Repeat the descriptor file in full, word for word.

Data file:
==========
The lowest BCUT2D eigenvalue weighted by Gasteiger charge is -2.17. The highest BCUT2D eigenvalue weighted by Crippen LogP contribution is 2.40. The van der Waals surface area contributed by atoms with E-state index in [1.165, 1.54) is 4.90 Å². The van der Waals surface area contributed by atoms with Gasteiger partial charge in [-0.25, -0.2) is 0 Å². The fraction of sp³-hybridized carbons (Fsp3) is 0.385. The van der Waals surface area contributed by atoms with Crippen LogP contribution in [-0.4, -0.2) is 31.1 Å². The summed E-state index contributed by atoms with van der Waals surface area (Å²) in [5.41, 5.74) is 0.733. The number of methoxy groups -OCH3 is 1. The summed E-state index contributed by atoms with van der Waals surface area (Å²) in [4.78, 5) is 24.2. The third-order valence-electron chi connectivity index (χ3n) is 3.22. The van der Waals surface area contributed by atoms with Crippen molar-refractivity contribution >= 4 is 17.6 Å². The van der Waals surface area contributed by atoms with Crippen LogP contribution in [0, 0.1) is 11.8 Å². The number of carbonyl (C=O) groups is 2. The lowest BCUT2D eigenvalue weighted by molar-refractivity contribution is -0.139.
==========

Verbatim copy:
The lowest BCUT2D eigenvalue weighted by Gasteiger charge is -2.17. The highest BCUT2D eigenvalue weighted by Crippen LogP contribution is 2.40. The van der Waals surface area contributed by atoms with E-state index in [1.165, 1.54) is 4.90 Å². The van der Waals surface area contributed by atoms with Gasteiger partial charge in [-0.25, -0.2) is 0 Å². The fraction of sp³-hybridized carbons (Fsp3) is 0.385. The van der Waals surface area contributed by atoms with Crippen LogP contribution in [-0.4, -0.2) is 31.1 Å². The summed E-state index contributed by atoms with van der Waals surface area (Å²) in [5.41, 5.74) is 0.733. The number of methoxy groups -OCH3 is 1. The summed E-state index contributed by atoms with van der Waals surface area (Å²) in [4.78, 5) is 24.2. The third-order valence-electron chi connectivity index (χ3n) is 3.22. The van der Waals surface area contributed by atoms with Crippen molar-refractivity contribution >= 4 is 17.6 Å². The van der Waals surface area contributed by atoms with Crippen LogP contribution in [0, 0.1) is 11.8 Å². The number of carbonyl (C=O) groups is 2. The lowest BCUT2D eigenvalue weighted by molar-refractivity contribution is -0.139.